The relationship between upper- and lower-case letters (ul) is expressed as ordered pairs of octal or hexadecimal constants: <upper-case_character lower-case_character>. One or more space characters may separate these two constants. Zero or more space may separate angle brackets (<>) from numbers.
The following is the format of an input specification for
n1 byte width for supplementary code set 1, required s1 screen width for supplementary code set 1 n2 byte width for supplementary code set 2 s2 screen width for supplementary code set 2 n3 byte width for supplementary code set 3 s3 screen width for supplementary code set 3
are specified by a single character, the delimiter.
LC_CTYPE LC_CTYPE isupper 0x41 - 0x5a 0xc0 - 0xd6 0xd8 - 0xde islower 0x61 - 0x7a 0xdf 0xe0 - 0xf6 0xf8 - 0xff isdigit 0x30 - 0x39 isspace 0x20 0x09 - 0x0d 0xa0 ispunct 0x21 - 0x2f 0x3a - 0x40 0x5b - 0x60 0x7b - 0x7e 0xa1 - 0xbf 0xd7 0xf7 iscntrl 0x0 - 0x1f 0x7f isblank 0x20 0xa0 isxdigit 0x30 - 0x39 0x61 - 0x66 0x41 - 0x46 ul <0x41 0x61> <0x42 0x62> <0x43 0x63> <0x44 0x64> <0x45 0x65> <0x46 0x66> <0x47 0x67> <0x48 0x68> <0x49 0x69> <0x4a 0x6a> <0x4b 0x6b> <0x4c 0x6c> <0x4d 0x6d> <0x4e 0x6e> <0x4f 0x6f> <0x50 0x70> <0x51 0x71> <0x52 0x72> <0x53 0x73> <0x54 0x74> <0x55 0x75> <0x56 0x76> <0x57 0x77> <0x58 0x78> <0x59 0x79> <0x5a 0x7a> <0xc0 0xe0> <0xc1 0xe1> <0xc2 0xe2> <0xc3 0xe3> <0xc4 0xe4> <0xc5 0xe5> <0xc6 0xe6> <0xc7 0xe7> <0xc8 0xe8> <0xc9 0xe9> <0xca 0xea> <0xcb 0xeb> <0xcc 0xec> <0xcd 0xed> <0xce 0xee> <0xcf 0xef> <0xd0 0xf0> <0xd1 0xf1> <0xd2 0xf2> <0xd3 0xf3> <0xd4 0xf4> <0xd5 0xf5> <0xd6 0xf6> <0xd8 0xf8> <0xd9 0xf9> <0xda 0xfa> <0xdb 0xfb> <0xdc 0xfc> <0xdd 0xfd> <0xde 0xfe> cswidth 1:1,0:0,0:0 LC_NUMERIC LC_NUMERIC decimal_point "," thousands_sep " " # LC_CTYPE1 isupper 0xc0 - 0xd6 0xd8 - 0xde islower 0xdf 0xe0 - 0xf6 0xf8 - 0xff isspace 0xa0 ispunct 0xa1 - 0xbf 0xd7 0xf7 isblank 0xa0 ul <0xc0 0xe0> <0xc1 0xe1> <0xc2 0xe2> <0xc3 0xe3> <0xc4 0xe4> <0xc5 0xe5> <0xc6 0xe6> <0xc7 0xe7> <0xc8 0xe8> <0xc9 0xe9> <0xca 0xea> <0xcb 0xeb> <0xcc 0xec> <0xcd 0xed> <0xce 0xee> <0xcf 0xef> <0xd0 0xf0> <0xd1 0xf1> <0xd2 0xf2> <0xd3 0xf3> <0xd4 0xf4> <0xd5 0xf5> <0xd6 0xf6> <0xd8 0xf8> <0xd9 0xf9> <0xda 0xfa> <0xdb 0xfb> <0xdc 0xfc> <0xdd 0xfd> <0xde 0xfe>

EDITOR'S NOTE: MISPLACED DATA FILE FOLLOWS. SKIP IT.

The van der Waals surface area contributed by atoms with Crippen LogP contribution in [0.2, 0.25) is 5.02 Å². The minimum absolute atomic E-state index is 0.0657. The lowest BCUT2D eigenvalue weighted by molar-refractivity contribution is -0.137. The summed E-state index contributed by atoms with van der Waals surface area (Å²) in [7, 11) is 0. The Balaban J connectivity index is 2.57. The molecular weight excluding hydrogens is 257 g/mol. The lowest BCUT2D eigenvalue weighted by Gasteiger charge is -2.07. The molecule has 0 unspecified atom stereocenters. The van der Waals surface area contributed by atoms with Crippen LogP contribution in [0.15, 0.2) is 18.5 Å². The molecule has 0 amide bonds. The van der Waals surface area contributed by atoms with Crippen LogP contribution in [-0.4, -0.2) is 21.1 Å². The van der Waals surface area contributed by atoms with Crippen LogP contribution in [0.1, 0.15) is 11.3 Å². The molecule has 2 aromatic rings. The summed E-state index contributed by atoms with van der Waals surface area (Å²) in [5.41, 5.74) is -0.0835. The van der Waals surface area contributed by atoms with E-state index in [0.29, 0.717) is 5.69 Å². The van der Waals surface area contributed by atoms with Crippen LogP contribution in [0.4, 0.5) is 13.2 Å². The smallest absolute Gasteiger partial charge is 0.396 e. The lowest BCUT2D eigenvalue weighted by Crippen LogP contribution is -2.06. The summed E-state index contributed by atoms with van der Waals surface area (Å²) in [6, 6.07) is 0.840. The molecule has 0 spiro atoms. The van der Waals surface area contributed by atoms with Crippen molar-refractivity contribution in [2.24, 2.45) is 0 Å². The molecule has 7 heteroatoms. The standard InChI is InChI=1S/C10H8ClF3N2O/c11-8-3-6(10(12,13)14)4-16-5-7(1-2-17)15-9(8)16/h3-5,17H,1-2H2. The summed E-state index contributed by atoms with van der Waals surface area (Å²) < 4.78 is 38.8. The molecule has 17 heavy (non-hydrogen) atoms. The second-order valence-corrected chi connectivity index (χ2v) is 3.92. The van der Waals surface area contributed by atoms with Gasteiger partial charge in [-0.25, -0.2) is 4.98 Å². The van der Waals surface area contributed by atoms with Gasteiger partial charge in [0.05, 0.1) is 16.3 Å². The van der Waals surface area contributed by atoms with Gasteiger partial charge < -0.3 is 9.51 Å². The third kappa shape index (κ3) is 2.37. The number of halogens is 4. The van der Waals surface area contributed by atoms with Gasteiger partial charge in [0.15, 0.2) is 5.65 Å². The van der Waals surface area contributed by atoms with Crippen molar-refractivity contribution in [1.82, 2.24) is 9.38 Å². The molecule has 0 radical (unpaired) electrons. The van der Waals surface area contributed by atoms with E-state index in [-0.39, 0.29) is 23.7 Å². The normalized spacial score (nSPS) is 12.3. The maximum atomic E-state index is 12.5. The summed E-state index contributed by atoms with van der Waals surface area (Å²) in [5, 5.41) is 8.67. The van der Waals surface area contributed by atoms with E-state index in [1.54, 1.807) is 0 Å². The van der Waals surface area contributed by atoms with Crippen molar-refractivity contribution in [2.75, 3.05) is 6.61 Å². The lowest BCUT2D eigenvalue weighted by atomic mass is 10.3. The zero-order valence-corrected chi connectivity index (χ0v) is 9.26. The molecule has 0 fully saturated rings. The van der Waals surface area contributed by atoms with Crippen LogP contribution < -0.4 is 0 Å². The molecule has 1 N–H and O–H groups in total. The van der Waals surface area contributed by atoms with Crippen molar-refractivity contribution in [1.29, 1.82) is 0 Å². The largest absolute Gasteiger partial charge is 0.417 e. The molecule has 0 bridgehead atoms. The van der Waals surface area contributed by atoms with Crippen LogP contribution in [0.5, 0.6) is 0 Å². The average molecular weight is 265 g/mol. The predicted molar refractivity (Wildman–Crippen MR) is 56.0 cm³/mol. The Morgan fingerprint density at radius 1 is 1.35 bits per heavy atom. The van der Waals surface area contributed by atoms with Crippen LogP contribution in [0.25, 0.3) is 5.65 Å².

Do not change files under the C locale, as this could cause undefined or nonstandard behavior.
Created by unroff & hp-tools. © by Hans-Peter Bischof. All Rights Reserved (1997).
Last modified 21/April/97